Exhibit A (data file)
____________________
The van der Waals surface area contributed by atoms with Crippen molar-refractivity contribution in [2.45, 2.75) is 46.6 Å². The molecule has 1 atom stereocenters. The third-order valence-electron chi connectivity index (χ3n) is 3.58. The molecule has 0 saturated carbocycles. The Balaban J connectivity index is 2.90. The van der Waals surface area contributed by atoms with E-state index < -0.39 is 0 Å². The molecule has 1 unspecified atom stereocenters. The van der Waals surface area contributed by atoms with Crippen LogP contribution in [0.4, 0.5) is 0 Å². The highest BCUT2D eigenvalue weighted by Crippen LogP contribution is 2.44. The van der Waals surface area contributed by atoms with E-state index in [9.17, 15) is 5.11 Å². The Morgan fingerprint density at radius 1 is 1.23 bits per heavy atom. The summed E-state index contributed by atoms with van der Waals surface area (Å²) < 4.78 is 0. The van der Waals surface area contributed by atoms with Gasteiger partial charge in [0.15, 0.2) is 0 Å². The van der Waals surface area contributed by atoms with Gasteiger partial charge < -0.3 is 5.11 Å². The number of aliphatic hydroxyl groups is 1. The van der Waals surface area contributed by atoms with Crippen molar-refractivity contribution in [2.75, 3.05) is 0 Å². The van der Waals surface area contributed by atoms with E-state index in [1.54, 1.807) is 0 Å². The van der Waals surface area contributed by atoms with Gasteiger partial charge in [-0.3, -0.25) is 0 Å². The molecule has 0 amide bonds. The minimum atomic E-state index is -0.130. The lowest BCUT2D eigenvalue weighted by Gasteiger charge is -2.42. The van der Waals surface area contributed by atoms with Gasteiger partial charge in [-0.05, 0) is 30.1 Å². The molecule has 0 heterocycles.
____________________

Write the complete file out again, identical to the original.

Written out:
The van der Waals surface area contributed by atoms with Crippen molar-refractivity contribution in [2.45, 2.75) is 46.6 Å². The molecule has 1 atom stereocenters. The third-order valence-electron chi connectivity index (χ3n) is 3.58. The molecule has 0 saturated carbocycles. The Balaban J connectivity index is 2.90. The van der Waals surface area contributed by atoms with E-state index < -0.39 is 0 Å². The molecule has 1 unspecified atom stereocenters. The van der Waals surface area contributed by atoms with Crippen LogP contribution in [0.4, 0.5) is 0 Å². The highest BCUT2D eigenvalue weighted by Crippen LogP contribution is 2.44. The van der Waals surface area contributed by atoms with E-state index in [9.17, 15) is 5.11 Å². The Morgan fingerprint density at radius 1 is 1.23 bits per heavy atom. The summed E-state index contributed by atoms with van der Waals surface area (Å²) < 4.78 is 0. The van der Waals surface area contributed by atoms with Gasteiger partial charge in [0.15, 0.2) is 0 Å². The van der Waals surface area contributed by atoms with Gasteiger partial charge < -0.3 is 5.11 Å². The number of aliphatic hydroxyl groups is 1. The van der Waals surface area contributed by atoms with Crippen molar-refractivity contribution in [2.75, 3.05) is 0 Å². The van der Waals surface area contributed by atoms with E-state index in [1.54, 1.807) is 0 Å². The van der Waals surface area contributed by atoms with Gasteiger partial charge in [-0.3, -0.25) is 0 Å². The molecule has 0 amide bonds. The minimum atomic E-state index is -0.130. The lowest BCUT2D eigenvalue weighted by Gasteiger charge is -2.42. The van der Waals surface area contributed by atoms with Gasteiger partial charge in [-0.05, 0) is 30.1 Å². The molecule has 0 heterocycles.